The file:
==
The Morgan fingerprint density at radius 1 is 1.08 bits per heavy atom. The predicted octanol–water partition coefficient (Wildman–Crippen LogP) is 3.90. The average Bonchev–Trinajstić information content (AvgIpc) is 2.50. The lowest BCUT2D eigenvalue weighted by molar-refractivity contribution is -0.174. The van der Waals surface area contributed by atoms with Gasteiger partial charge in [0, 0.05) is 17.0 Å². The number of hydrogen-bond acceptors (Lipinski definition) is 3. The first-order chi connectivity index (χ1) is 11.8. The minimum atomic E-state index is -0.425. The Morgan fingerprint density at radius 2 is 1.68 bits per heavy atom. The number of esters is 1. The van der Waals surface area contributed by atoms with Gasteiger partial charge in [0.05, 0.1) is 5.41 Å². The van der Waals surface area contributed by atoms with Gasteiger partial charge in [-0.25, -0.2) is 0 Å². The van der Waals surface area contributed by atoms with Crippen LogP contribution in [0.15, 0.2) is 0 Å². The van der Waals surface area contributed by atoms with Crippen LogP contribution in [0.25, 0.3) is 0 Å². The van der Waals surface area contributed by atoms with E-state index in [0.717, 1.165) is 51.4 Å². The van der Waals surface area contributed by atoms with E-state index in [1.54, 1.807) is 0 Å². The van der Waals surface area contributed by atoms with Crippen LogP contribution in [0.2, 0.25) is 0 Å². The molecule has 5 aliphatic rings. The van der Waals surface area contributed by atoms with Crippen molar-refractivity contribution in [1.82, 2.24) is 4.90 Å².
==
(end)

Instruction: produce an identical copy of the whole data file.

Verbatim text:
The Morgan fingerprint density at radius 1 is 1.08 bits per heavy atom. The predicted octanol–water partition coefficient (Wildman–Crippen LogP) is 3.90. The average Bonchev–Trinajstić information content (AvgIpc) is 2.50. The lowest BCUT2D eigenvalue weighted by molar-refractivity contribution is -0.174. The van der Waals surface area contributed by atoms with Gasteiger partial charge in [0, 0.05) is 17.0 Å². The number of hydrogen-bond acceptors (Lipinski definition) is 3. The first-order chi connectivity index (χ1) is 11.8. The minimum atomic E-state index is -0.425. The Morgan fingerprint density at radius 2 is 1.68 bits per heavy atom. The number of esters is 1. The van der Waals surface area contributed by atoms with Gasteiger partial charge in [0.05, 0.1) is 5.41 Å². The van der Waals surface area contributed by atoms with Gasteiger partial charge in [-0.25, -0.2) is 0 Å². The van der Waals surface area contributed by atoms with Crippen LogP contribution in [0.15, 0.2) is 0 Å². The van der Waals surface area contributed by atoms with Crippen LogP contribution in [0.25, 0.3) is 0 Å². The van der Waals surface area contributed by atoms with E-state index in [0.717, 1.165) is 51.4 Å². The van der Waals surface area contributed by atoms with E-state index in [1.54, 1.807) is 0 Å². The van der Waals surface area contributed by atoms with Crippen LogP contribution in [0.2, 0.25) is 0 Å². The molecule has 5 aliphatic rings. The van der Waals surface area contributed by atoms with Crippen molar-refractivity contribution in [1.82, 2.24) is 4.90 Å².